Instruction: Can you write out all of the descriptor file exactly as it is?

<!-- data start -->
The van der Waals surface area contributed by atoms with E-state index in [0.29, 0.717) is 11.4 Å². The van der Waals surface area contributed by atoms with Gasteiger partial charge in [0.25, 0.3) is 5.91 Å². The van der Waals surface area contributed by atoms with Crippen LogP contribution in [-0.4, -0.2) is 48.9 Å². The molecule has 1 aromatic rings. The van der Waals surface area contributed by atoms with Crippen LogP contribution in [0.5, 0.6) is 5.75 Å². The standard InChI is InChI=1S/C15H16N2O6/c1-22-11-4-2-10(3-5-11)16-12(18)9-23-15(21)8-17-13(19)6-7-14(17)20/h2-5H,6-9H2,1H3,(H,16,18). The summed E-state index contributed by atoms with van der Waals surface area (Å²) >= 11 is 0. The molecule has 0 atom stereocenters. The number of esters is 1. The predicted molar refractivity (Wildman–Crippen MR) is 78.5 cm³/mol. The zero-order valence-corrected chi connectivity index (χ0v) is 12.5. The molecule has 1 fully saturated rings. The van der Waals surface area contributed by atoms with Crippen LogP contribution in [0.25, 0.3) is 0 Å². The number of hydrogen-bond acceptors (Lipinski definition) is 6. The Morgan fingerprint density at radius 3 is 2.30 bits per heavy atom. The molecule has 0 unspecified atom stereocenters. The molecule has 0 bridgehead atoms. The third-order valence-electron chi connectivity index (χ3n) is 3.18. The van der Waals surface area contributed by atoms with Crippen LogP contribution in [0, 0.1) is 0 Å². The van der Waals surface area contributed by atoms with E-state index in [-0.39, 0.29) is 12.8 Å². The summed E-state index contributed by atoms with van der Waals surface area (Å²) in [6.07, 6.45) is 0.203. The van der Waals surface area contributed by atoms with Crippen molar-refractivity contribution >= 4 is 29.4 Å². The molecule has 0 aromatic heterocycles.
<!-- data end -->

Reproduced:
The van der Waals surface area contributed by atoms with E-state index in [0.29, 0.717) is 11.4 Å². The van der Waals surface area contributed by atoms with Gasteiger partial charge in [0.25, 0.3) is 5.91 Å². The van der Waals surface area contributed by atoms with Crippen LogP contribution in [-0.4, -0.2) is 48.9 Å². The molecule has 1 aromatic rings. The van der Waals surface area contributed by atoms with Crippen LogP contribution in [0.5, 0.6) is 5.75 Å². The standard InChI is InChI=1S/C15H16N2O6/c1-22-11-4-2-10(3-5-11)16-12(18)9-23-15(21)8-17-13(19)6-7-14(17)20/h2-5H,6-9H2,1H3,(H,16,18). The summed E-state index contributed by atoms with van der Waals surface area (Å²) >= 11 is 0. The molecule has 0 atom stereocenters. The number of esters is 1. The predicted molar refractivity (Wildman–Crippen MR) is 78.5 cm³/mol. The zero-order valence-corrected chi connectivity index (χ0v) is 12.5. The molecule has 1 fully saturated rings. The van der Waals surface area contributed by atoms with Crippen LogP contribution in [0.25, 0.3) is 0 Å². The number of hydrogen-bond acceptors (Lipinski definition) is 6. The Morgan fingerprint density at radius 3 is 2.30 bits per heavy atom. The molecule has 0 unspecified atom stereocenters. The molecule has 0 bridgehead atoms. The third-order valence-electron chi connectivity index (χ3n) is 3.18. The van der Waals surface area contributed by atoms with Crippen LogP contribution in [0, 0.1) is 0 Å². The van der Waals surface area contributed by atoms with E-state index in [-0.39, 0.29) is 12.8 Å². The summed E-state index contributed by atoms with van der Waals surface area (Å²) in [6.07, 6.45) is 0.203. The van der Waals surface area contributed by atoms with Crippen molar-refractivity contribution >= 4 is 29.4 Å². The molecule has 0 aromatic heterocycles.